Introduction

User authentication is one of the key principals of Active Directory as a directory system. It is safe to say that when user authentication does not exist in an Active Directory environment, then there is no need to have an Active Directory in our organization.

Considering this fact, each day we face new problems and requirements which we need to deal with. During these years there have been so many requests from System Administrators or specialist to have a feature in Active Directory which allows administrators to select a user to login only once in a time and prevent multiple logins from a user account in Active Directory.

There were quite some solutions in order to address this issue like LimitLogin back in Windows 2003, but since today we are no longer dealing with Windows Server 2003 but Windows Server 2012 R2 or 2016, old methods are no longer practical.

This guide, can be used by administrators who are willing to limit logon activity of user accounts and force them to have a single logon to a workstation at a time.

How it works?

In order to fully understand this solution, it is necessary to comprehend the concepts under the hood and know that how each element is used to reach the goal. So far, the need is clear: We want each user to logon, at one single workstation only and not more

To do this, let’s explain how it works using a series of images.

  • A user wants to logon a workstation. After he/she gets authenticated to the DC, a flag will be written at file server in a folder with a name identical to the samaccountname of the user. The flag is a simple text file with no text inside it.

  • The mentioned user in previous step wants to logon to another computer. This could be a friend the original user who wants to use the user privilege or it might be a hacker trying to logon using someone else credential. But after he gets authenticated for second time in AD, he/she get disconnected because according to policy, multiple logons are not tolerated.

  • Now lets consider that the original user has finished his tasks and want to log off. In this step, the original user is logged of but the flag file has remained on file server. Now we need to make sure that these ‘phantom’ flags are no longer exist in the folder on file server. So an internal scheduled process will be launched in order to clear these flags and prepare the environment for next time the user needs to logon.

Requirements

In every implementation, you will have to prepare the environments like installing SQL server, preparing the Active Directory. Hopefully so far, you may have understood that in order to implement this solution, it is required to have certain number of requirements.

 

Required Scripts

First of all, it is necessary to download the scripts required in this guide using this link. Once you have downloaded the script unzip the files and you will see 4 sub folders inside it.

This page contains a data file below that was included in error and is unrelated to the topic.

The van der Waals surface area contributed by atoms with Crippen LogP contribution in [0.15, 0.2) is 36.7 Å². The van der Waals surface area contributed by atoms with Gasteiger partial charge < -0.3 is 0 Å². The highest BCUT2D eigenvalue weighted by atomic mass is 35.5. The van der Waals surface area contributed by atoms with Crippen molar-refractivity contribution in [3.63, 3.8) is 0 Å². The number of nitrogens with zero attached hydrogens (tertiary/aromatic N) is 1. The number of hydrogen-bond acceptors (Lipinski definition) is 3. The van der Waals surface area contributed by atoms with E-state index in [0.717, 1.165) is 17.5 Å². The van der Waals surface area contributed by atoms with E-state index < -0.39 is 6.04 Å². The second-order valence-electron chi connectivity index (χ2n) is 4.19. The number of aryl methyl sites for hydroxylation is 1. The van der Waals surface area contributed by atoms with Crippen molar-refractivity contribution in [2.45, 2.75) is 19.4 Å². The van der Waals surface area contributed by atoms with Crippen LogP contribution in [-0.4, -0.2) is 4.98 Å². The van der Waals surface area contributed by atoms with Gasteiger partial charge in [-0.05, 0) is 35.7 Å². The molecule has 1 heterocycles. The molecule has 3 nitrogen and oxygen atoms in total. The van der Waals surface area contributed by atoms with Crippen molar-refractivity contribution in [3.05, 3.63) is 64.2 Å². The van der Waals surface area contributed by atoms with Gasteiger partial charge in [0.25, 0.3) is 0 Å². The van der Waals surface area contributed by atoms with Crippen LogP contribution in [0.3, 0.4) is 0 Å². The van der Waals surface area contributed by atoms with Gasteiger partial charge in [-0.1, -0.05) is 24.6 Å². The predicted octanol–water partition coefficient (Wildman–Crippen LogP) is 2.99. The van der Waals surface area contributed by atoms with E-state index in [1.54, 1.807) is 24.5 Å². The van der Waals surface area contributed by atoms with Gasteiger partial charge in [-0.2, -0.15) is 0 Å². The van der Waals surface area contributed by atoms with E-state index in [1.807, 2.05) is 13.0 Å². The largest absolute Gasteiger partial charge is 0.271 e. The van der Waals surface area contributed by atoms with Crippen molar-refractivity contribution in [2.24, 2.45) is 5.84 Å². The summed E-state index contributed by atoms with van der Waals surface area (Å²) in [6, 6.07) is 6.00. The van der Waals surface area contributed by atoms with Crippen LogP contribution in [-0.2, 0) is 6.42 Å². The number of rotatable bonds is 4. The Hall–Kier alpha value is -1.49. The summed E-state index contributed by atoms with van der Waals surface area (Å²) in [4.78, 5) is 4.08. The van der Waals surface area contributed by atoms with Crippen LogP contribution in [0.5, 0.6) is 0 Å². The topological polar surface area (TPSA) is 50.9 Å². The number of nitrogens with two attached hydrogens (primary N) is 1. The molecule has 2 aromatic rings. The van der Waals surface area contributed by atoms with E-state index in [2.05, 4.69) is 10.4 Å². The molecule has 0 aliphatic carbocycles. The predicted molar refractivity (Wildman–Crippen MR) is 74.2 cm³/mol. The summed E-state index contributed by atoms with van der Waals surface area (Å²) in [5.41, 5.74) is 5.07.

Each one of these elements are required in order to run this solution. We will cover them in their section later on.

File Server

This file server will be the repository for our flag files. However, keep in mind that, it is possible to use the DC itself instead of a separate file server, but since the ‘CleanUp’ process will run every second as a scheduled task, it is better to not involve your domain controllers because it can cause some performance lags depending on the size of your environment.

Implementation

Implementing this solution will be done in several steps:

  1. Creating a GPO for logon script
  2. Create user folders
  3. Cleanup process

We will explain each step in detailed steps.

Creating a GPO for logon script

This step will cover the GPO part of this solution. If you remember, we talked about creating a flag time for the first time the user gets authenticated. The best way to implement the creation of this flag file is through a group policy.

This GPO will configure a logon script and using this script, each time the user logs on, it creates the flag file in user’s folder in file server. Before using the script you need to customize it for your environment. You need to change some part of the script to apply in your environment. The red parts in the scripts should be changed:

As you can see there are 3 parts in this script which needs to be changed. Commit the changes as below:

  • Line 1: Change \\server\Profiles to the shared destination of your file server. We will talk about it in ‘Creating user profiles’ section.
  • Line 2: Change \\server\Limit to an available share folder which contains the message which will be presented to users.
  • Line 3: This line is the same as Line 1, change \\server\Profiles as we did in Line 1.

After applying the required changes, follow the steps below to create the GPO: